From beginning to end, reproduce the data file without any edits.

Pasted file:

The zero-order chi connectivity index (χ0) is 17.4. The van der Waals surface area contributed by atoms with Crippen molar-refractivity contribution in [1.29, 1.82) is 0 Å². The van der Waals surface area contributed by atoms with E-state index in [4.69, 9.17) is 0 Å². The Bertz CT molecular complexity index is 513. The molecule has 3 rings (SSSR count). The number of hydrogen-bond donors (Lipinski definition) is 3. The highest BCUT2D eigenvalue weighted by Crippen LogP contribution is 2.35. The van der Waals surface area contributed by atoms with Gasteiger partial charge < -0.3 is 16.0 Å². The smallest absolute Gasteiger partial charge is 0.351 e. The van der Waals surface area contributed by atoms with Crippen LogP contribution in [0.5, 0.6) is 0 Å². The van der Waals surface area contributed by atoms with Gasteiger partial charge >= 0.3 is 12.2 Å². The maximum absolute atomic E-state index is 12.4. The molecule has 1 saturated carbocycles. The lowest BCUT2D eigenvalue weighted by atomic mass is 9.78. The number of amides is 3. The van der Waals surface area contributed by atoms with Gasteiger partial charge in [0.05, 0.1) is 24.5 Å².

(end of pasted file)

The zero-order chi connectivity index (χ0) is 17.4. The van der Waals surface area contributed by atoms with Crippen molar-refractivity contribution in [1.29, 1.82) is 0 Å². The van der Waals surface area contributed by atoms with E-state index in [4.69, 9.17) is 0 Å². The Bertz CT molecular complexity index is 513. The molecule has 3 rings (SSSR count). The number of hydrogen-bond donors (Lipinski definition) is 3. The highest BCUT2D eigenvalue weighted by Crippen LogP contribution is 2.35. The van der Waals surface area contributed by atoms with Gasteiger partial charge < -0.3 is 16.0 Å². The smallest absolute Gasteiger partial charge is 0.351 e. The van der Waals surface area contributed by atoms with Crippen LogP contribution in [0.5, 0.6) is 0 Å². The van der Waals surface area contributed by atoms with Gasteiger partial charge >= 0.3 is 12.2 Å². The maximum absolute atomic E-state index is 12.4. The molecule has 1 saturated carbocycles. The lowest BCUT2D eigenvalue weighted by atomic mass is 9.78. The number of amides is 3. The van der Waals surface area contributed by atoms with Gasteiger partial charge in [0.05, 0.1) is 24.5 Å².